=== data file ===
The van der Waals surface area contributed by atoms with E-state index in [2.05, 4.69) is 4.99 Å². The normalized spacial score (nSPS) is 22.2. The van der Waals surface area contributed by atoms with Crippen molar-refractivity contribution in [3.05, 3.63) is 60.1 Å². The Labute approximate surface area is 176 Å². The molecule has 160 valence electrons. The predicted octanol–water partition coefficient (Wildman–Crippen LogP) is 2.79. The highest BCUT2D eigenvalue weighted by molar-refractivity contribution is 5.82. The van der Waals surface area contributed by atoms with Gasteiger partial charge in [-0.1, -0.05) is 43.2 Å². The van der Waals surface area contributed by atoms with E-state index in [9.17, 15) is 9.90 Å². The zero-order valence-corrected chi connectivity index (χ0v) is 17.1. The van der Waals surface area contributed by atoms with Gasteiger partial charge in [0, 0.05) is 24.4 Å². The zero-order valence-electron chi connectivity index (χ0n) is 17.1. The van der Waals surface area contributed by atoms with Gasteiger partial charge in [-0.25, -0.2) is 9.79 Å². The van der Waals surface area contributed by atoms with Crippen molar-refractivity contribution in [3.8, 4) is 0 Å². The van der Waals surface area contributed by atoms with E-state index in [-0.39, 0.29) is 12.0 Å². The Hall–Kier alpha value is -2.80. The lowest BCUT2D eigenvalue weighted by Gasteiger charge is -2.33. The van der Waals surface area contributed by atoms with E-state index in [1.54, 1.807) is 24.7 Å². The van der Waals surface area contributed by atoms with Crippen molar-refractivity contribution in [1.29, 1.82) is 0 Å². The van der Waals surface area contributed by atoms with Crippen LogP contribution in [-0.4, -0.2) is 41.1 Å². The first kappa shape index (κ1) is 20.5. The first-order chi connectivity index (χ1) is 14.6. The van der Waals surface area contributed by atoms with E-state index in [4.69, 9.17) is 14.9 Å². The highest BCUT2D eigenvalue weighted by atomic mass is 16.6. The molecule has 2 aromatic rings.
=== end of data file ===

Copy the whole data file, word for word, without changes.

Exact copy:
The van der Waals surface area contributed by atoms with E-state index in [2.05, 4.69) is 4.99 Å². The normalized spacial score (nSPS) is 22.2. The van der Waals surface area contributed by atoms with Crippen molar-refractivity contribution in [3.05, 3.63) is 60.1 Å². The Labute approximate surface area is 176 Å². The molecule has 160 valence electrons. The predicted octanol–water partition coefficient (Wildman–Crippen LogP) is 2.79. The highest BCUT2D eigenvalue weighted by molar-refractivity contribution is 5.82. The van der Waals surface area contributed by atoms with Gasteiger partial charge in [-0.1, -0.05) is 43.2 Å². The van der Waals surface area contributed by atoms with E-state index in [9.17, 15) is 9.90 Å². The zero-order valence-corrected chi connectivity index (χ0v) is 17.1. The van der Waals surface area contributed by atoms with Gasteiger partial charge in [0, 0.05) is 24.4 Å². The zero-order valence-electron chi connectivity index (χ0n) is 17.1. The van der Waals surface area contributed by atoms with Gasteiger partial charge in [-0.25, -0.2) is 9.79 Å². The van der Waals surface area contributed by atoms with Crippen molar-refractivity contribution in [3.8, 4) is 0 Å². The van der Waals surface area contributed by atoms with E-state index in [-0.39, 0.29) is 12.0 Å². The Hall–Kier alpha value is -2.80. The lowest BCUT2D eigenvalue weighted by Gasteiger charge is -2.33. The van der Waals surface area contributed by atoms with E-state index in [1.54, 1.807) is 24.7 Å². The van der Waals surface area contributed by atoms with Crippen molar-refractivity contribution in [1.29, 1.82) is 0 Å². The van der Waals surface area contributed by atoms with Crippen LogP contribution in [-0.4, -0.2) is 41.1 Å². The first kappa shape index (κ1) is 20.5. The first-order chi connectivity index (χ1) is 14.6. The van der Waals surface area contributed by atoms with E-state index in [4.69, 9.17) is 14.9 Å². The highest BCUT2D eigenvalue weighted by atomic mass is 16.6. The molecule has 2 aromatic rings.